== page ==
Hamas Hacker’s Seduction Plot Foiled

Hamas Honeytrap, Coronavirus Infections and more in this week’s Israel News Recap.


Israel NewsFeb 19, 2020

Israel NewsFeb 19, 2020


Social media and hacking concept (Image: © Bigstock)

By

A Hamas honeytrap targeting IDF soldiers was dismantled, COVID-19 infects three Israelis trapped on a cruise ship in Japan, the UNHRC targets Israeli business on “blacklist” and a Gaza truce falters, again.

IDF Foils Hamas Seduction Plot

The IDF foiled a plot by Hamas hackers to seduce Israeli army personnel with fake, virus-laden profiles of attractive women on social media to gather data about military operations.

Before being dismantled by the Israeli military’s cyber security, the Hamas hackers managed to compromise hundreds of Israeli phones, according to the Jerusalem Post. The tactic, called a honeytrap, is a simple one. Hamas operatives create fake profiles on social media sites. The profile picture is an attractive young woman with simple but believable biographical details. After connecting with targets, the hackers engaged them in conversation even going so far as to send voice messages to make the profiles more believable.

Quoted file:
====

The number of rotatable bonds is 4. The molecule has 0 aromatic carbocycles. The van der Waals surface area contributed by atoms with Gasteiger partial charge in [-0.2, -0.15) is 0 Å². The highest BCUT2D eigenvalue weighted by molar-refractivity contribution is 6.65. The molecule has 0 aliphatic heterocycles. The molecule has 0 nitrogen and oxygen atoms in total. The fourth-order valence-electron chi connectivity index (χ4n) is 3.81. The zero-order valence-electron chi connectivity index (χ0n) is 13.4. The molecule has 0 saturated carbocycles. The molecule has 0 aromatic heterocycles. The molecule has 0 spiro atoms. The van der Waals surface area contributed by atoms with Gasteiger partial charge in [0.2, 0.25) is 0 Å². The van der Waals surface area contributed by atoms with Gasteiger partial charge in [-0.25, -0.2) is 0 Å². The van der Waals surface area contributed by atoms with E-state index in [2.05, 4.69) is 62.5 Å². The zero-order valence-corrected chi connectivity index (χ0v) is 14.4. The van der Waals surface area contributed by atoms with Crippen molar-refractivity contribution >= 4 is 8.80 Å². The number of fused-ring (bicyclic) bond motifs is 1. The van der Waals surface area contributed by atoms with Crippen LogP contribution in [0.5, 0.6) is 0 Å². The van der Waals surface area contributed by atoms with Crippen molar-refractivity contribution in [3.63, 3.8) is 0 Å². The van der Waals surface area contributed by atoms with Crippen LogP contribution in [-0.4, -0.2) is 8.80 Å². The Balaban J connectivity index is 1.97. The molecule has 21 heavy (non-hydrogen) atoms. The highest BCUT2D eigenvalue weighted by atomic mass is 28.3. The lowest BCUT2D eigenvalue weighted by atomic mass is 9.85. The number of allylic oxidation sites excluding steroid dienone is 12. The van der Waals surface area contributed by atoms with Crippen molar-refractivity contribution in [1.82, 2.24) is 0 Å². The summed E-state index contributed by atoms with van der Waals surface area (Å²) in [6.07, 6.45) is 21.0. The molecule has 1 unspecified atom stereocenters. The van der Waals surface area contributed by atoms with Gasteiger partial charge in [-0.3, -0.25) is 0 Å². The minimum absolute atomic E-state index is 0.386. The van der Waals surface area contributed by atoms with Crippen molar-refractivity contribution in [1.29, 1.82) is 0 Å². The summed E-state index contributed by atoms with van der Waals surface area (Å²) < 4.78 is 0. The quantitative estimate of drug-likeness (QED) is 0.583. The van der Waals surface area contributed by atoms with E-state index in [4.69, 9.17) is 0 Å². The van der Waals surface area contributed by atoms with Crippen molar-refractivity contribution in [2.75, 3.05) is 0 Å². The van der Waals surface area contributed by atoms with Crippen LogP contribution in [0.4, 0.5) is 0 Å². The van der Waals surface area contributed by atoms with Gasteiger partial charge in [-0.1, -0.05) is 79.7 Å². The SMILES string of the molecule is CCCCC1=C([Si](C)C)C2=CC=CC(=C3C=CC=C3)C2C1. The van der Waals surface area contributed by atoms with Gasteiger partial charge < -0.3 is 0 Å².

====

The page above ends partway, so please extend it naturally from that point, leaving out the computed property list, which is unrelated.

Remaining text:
After establishing a level of rapport, the Hamas operatives would send a link to download another social network application, but just like the person was fake. After downloading it, the virus-laced application would send an error message, appear to delete itself all while accessing features on the phone such as the user’s location, camera, microphone and allow the operative to take full control of the phone.

The IDF said they were aware of the scheme for months but waited to act till they had better technology to dismantle the malware. They also said that no major breaches occurred from this operation, and that soldiers who were impacted will have the virus removed from their devices.